But the feds came up with an end-run around the double jeopardy clause. They got the Supreme Court to buy into the dangerous notion that even if, say, the feds failed in a mail-fraud prosecution, state authorities could follow with a simple and direct fraud prosecution, since technically the two governments are separate and the two charges are slightly different. This notion gained respectability when federal prosecutors in the Deep South followed up state acquittals of white racists for murdering black civil-rights activists with federal prosecutions for violation of the activists' civil rights (that is, their civil right to exist). More recently the jurisdictional trick that allows multiple prosecutions for the same offense has been perverted into an evasion of the constitutional protection against double jeopardy on a host of crimes. In the Arroyo case, the prosecution should have been brought by state authorities in the first place, and the feds should have butted out where they had no legitimate interest.

If the news media really want to help protect civil liberties and constitutional rights, they will exhibit more skepticism, and more fidelity to important values such as local authority to prosecute local crime as well as the historically vital protection against putting a person twice in jeopardy. It may all seem too highly technical to some, but 12 federal jurors in Massachusetts got it. It's not, as the saying goes, rocket science. All Americans owe the Arroyo jurors a debt of gratitude, for presumably holding their noses in the face of likely egregious pension abuse while doing what the Constitution required of them. May the news media learn an important civics lesson from this jury composed not of dumbbells, but rather of good citizens. ^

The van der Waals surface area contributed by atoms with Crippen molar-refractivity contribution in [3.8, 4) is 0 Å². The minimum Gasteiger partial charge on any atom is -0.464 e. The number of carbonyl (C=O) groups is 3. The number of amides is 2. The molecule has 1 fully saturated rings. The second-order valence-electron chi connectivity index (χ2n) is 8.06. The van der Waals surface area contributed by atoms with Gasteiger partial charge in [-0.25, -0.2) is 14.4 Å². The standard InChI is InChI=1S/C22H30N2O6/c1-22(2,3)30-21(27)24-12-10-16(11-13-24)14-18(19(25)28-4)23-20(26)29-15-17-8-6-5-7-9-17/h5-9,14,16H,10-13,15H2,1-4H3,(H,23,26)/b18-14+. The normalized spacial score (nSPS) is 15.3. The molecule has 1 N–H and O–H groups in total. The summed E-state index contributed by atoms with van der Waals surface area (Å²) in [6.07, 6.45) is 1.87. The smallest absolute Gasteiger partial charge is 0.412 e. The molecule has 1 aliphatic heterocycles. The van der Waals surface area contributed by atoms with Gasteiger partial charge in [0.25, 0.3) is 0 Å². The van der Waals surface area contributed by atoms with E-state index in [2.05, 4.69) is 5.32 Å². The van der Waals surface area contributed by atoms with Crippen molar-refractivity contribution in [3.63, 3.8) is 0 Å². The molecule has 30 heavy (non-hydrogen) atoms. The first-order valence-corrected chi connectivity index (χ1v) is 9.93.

Harvey Silverglate is the author of Three Felonies a Day: How the Feds Target the Innocent, released this past June in paperback from Encounter Books. Paralegal Daniel R. Schwartz provided editorial assistance.

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